The long awaited and hugely hyped Obama “Jobs Solution Speech”, hastily crafted between rounds of golf on the Vineyard, is unlikely to help either the employed or unemployed.
Obama’s calls his new proposals the “American Jobs Act” but it strongly resembles the $825 billion stimulus spending program of 2009 which was ineffective and failed to stimulate the economy or create new jobs. Taxpayers will likely fail to see the logic of a $447 billion stimulus program working any better than a $825 billion stimulus program.
The latest proposals out of the White House appear to be another desperate Keynesian attempt to keep the economy on life support long enough to boost Obama’s chances in the presidential election race. Expecting voters to buy into Obama’s new program pushes the bounds of credibility. Why would a relatively small $447 billion program work any better than the $4 trillion in deficit financed spending since Obama came into office?
Telling voters that the new half trillion dollar program will be paid for from future mythical budget cuts isn’t likely to fly either after seeing the results of the latest fiasco on deficit reduction talks that lead to a downgrade of the US credit rating.
Half of $447 billion “Jobs Act” program consists of payroll tax cuts for both employers and employees. While probably adding to aggregate spending, the tax cuts do not address the fundamental problems of unemployment and income stagnation over the past decade.
Why Payroll Tax Cuts Won’t Work
What business bases hiring decisions on a 2% drop in the social security (FICA) tax? Any business man stupid enough to decide to hire new employees simply because his share of the FICA tax will be slightly lower is already out of business. New employees are added by businesses when there is added demand for their products and when they are confident that a lasting economic recovery is underway. Today, there is subdued demand and no confidence – a cut in the FICA tax does nothing to change this situation.
Regarding the payroll tax cut for employees, here’s how one Connecticut resident assessed the situation.
“I am currently making $80,600 per year. The recent reduction of 2% in the FICA tax resulted in an increase of $31 per week to my paycheck. Meanwhile, the State of Connecticut just passed the largest tax increase in history, retroactive to the first of the year, which results in paying $17 more per week. My weekly deduction for medical insurance increased by $12 per week since last year and our employer has suspended pay increases.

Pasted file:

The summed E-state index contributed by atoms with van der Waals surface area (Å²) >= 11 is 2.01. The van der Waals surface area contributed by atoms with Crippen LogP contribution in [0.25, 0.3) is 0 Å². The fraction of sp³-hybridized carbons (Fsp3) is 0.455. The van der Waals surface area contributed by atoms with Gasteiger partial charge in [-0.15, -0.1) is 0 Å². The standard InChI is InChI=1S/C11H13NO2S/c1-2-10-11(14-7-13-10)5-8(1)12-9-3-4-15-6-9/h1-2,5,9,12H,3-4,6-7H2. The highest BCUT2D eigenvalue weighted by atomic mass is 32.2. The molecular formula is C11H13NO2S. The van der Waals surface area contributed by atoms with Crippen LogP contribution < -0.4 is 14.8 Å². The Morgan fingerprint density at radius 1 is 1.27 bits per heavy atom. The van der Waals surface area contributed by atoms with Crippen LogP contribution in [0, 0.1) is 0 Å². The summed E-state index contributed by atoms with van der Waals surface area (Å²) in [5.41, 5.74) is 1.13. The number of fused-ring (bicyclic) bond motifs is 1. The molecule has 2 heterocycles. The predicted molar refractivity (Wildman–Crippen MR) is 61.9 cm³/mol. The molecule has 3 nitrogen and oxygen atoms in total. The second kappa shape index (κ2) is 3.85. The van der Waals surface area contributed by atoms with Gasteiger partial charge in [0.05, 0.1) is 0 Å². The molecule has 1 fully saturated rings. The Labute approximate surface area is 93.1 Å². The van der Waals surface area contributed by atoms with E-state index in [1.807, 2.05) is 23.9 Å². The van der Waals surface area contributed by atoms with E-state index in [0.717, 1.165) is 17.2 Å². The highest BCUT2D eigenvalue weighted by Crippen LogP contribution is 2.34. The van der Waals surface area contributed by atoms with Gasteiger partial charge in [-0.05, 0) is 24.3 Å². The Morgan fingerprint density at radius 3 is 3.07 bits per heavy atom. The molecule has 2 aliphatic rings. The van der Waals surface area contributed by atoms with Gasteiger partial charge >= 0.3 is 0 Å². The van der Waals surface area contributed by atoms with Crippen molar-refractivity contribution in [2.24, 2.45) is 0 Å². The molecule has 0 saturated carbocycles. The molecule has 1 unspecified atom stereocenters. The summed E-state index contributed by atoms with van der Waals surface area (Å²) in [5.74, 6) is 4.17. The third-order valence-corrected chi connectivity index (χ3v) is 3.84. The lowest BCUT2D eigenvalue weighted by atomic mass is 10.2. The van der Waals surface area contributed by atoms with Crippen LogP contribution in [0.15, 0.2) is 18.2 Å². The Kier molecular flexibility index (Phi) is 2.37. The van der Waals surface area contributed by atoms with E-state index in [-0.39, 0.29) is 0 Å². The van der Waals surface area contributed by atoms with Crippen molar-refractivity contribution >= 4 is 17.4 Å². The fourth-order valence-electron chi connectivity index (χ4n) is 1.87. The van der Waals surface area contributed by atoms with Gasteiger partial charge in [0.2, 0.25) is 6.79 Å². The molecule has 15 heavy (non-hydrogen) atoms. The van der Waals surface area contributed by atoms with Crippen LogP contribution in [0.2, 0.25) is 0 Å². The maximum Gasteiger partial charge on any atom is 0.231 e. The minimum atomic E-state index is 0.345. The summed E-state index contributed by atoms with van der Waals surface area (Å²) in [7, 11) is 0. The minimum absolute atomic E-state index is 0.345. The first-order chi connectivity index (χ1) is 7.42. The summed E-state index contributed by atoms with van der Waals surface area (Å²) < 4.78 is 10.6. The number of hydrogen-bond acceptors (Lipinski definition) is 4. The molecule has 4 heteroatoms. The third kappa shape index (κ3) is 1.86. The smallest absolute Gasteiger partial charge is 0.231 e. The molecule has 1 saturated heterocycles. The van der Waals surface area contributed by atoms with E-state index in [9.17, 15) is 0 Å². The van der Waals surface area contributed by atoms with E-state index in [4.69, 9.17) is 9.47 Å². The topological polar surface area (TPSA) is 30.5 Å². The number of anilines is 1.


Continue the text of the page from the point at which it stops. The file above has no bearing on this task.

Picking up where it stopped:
My net benefit from the FICA tax reduction is $2 a week. Meanwhile, the cost of gasoline, home heating, insurance and groceries has risen at least 6% over the past year. Even if the FICA tax cut was made permanent, an extra $2 per week is certainly not going to motivate me to spend more.
My savings goals for college funding and retirement have been destroyed by a collapsing stock market and zero interest rates on savings. I have to cut current spending in order to meet my savings goals and any extra income would be saved, not spent.”
Did Obama talk to any “real people” outside of the group of Washington elites and millionaire celebrity pals he hangs around with? I think not.
Did Obama talk to any “real businessmen” before coming out with his warmed over and effective stimulus plan? I think not.
Did Obama talk to “Helicopter Bernanke” about how to spread out the $447 billion of borrowed money? The government could simply spend the $447 billion by sending every household in America a check for $3,886 attached with a note telling the recipients to thank their grandchildren whose future has been mortgaged.
Voters are rightfully disgusted by the rapid decline in their standard of living, the debasement of the US currency and the self serving dealings of the ruling Washington elites. To pull out an old campaign slogan, “It’s time for a change”.
There are no easy answers to pulling a debt laden economy out of depression, but increasing transfer payments, small tax cuts, massively increased regulatory burdens, trillions in stimulus spending and zero interest rates have not worked. Maybe the Washington elites should simply step aside, stop micro managing the $14 trillion dollar US economy and allow the creative forces of capitalism to work